Recent events in both international and Finnish politics provide plenty of examples how language can be used for influencing, maintaining existing structures, building new things, and creating problems as well as solving them. Language is central for understanding and changing the world. This means versatile language skills are an essential part of the competence of an academically educated expert. But what are versatile language skills and who defines them?
The idea of language and language skills has changed considerably in recent decades. Language is not only words and structures but also action. It opens and closes doors to different communities. For example, by learning the language of a field of science, the student can access that community and its practices. Versatile language skills enable a range of career opportunities and help us follow what is happening around us locally as well as globally.
The world, and Finnish society as part of it, needs responsible experts with social interaction skills to solve complex cross-disciplinary problems together. Decision-making and leadership are increasingly based on discussion and reaching a common understanding. Multidisciplinary teams need cooperation skills and the ability to solve problems as a community.
As members of the scientific community, we have continuous access to the latest knowledge. Yet science is too important to be shared only within our individual disciplines. This means that researchers must master the communication in their own fields, but they must also be able to explain research results in a popularised and understandable way.
In turn, a multidisciplinary approach highlights how the meanings of concepts differ between disciplines and are connected to each discipline’s way of perceiving the world. We use different names for the same phenomena and the same names for different phenomena. For example, interaction may mean different things to an economist, a physicist and a communications expert. Concepts reflect how we understand and conceive of matters. Concepts unite as well as separate.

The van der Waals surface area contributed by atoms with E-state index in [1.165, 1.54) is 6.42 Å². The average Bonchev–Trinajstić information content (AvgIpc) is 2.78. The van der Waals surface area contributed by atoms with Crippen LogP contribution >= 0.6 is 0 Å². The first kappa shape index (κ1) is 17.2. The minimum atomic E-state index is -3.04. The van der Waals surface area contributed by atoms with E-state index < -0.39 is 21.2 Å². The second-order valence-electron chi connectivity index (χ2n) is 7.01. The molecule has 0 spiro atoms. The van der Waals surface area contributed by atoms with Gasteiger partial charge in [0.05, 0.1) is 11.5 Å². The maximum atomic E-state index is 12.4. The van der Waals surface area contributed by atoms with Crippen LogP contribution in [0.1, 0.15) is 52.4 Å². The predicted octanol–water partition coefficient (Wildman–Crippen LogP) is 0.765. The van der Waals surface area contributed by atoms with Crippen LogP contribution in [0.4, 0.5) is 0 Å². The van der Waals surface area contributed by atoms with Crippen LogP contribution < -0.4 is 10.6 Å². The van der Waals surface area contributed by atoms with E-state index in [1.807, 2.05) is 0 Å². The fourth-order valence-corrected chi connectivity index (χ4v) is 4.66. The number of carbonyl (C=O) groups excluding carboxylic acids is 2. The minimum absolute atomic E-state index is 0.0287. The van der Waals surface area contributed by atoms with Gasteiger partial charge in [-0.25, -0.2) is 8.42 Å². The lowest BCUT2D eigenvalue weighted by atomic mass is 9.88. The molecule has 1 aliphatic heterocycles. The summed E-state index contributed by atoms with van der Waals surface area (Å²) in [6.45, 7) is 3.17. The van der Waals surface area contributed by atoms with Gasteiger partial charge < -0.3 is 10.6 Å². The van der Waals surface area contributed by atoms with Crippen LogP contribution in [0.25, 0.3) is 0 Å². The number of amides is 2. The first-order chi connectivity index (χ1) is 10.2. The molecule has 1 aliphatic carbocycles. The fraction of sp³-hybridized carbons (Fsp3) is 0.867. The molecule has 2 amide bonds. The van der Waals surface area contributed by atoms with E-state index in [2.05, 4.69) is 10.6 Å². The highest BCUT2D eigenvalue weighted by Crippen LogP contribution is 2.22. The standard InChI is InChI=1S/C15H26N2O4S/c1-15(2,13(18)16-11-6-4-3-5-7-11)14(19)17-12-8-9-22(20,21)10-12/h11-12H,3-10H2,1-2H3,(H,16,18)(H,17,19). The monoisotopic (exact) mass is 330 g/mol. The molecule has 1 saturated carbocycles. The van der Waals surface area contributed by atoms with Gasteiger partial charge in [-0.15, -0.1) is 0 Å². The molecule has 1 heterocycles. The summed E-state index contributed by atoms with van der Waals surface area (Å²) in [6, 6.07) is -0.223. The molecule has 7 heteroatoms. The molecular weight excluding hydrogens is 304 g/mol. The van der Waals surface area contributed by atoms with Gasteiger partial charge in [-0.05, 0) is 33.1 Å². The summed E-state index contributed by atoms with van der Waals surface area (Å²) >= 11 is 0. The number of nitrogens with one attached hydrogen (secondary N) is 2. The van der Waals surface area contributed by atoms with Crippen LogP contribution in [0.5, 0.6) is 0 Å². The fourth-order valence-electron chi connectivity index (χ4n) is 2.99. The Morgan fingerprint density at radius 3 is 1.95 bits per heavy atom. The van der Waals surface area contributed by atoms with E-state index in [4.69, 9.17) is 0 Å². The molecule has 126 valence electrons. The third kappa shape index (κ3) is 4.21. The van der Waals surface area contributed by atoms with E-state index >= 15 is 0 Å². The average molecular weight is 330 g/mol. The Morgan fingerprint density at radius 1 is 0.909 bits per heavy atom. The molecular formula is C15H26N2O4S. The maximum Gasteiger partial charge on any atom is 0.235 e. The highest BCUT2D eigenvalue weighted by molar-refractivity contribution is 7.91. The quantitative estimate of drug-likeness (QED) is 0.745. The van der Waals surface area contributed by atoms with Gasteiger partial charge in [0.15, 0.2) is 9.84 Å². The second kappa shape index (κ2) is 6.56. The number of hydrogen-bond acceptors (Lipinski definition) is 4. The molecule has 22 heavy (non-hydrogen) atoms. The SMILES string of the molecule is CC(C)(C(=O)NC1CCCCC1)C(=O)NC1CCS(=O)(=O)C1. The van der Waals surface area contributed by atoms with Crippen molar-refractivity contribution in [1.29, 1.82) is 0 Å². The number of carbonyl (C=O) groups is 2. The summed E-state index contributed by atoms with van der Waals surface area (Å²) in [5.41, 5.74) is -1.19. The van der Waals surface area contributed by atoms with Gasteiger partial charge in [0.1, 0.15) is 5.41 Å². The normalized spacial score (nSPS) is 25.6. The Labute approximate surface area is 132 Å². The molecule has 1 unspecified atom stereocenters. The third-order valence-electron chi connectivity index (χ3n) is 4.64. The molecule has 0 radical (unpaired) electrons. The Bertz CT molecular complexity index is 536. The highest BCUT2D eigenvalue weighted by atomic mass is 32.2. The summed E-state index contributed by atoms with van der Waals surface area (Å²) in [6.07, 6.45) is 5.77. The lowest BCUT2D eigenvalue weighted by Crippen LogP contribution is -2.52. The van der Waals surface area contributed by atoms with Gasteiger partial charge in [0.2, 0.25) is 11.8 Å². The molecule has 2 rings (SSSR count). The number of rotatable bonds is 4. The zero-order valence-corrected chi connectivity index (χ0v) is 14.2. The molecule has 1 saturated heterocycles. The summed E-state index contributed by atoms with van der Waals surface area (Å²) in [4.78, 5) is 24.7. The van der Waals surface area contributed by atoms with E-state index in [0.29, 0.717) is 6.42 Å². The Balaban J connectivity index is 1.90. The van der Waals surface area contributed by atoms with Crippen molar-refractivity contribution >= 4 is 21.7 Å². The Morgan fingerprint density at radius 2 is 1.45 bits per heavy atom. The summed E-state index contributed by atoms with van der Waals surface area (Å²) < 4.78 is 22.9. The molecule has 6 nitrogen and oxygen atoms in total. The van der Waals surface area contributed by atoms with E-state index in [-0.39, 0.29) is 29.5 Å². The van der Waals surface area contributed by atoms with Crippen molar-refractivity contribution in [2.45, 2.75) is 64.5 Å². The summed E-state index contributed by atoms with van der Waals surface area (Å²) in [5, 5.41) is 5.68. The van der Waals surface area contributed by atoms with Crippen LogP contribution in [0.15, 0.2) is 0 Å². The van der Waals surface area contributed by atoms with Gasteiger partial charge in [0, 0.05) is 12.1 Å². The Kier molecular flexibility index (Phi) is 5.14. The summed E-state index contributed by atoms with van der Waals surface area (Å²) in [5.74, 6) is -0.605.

Whether the question is about studying, conducting research or other expert work, the basic characteristics are the same: we seek, process, evaluate and produce different kinds of knowledge for different purposes. All this is done increasingly in communities, networks and using various digital tools.
The expert work of today and of tomorrow requires versatile interaction skills, an understanding of different cultures and the ability to read and produce a range of texts. This kind of competence, however, does not develop by itself; it requires patient and goal-oriented practice.
The recently started curriculum work offers a good foundation for building a common understanding of what skills our students should have when they graduate, in what ways the skills can be demonstrated, and what types of content and operating methods support the development and demonstration of those skills.
It is also important to renew how we talk about the development of communication and language skills at the university level.
One step in this direction is that from the beginning of August, the University Language Centre will become the Centre for Multilingual Academic Communication (Movi).
Multilingual academic communication is the goal-oriented use of languages in various situations, in various ways and for various purposes – naturally in interaction with other people and our working environment. It is a skill and a culture of working that we build with our actions and choices every day.
Vice Director, Senior Lecturer, PhD
University Language Centre
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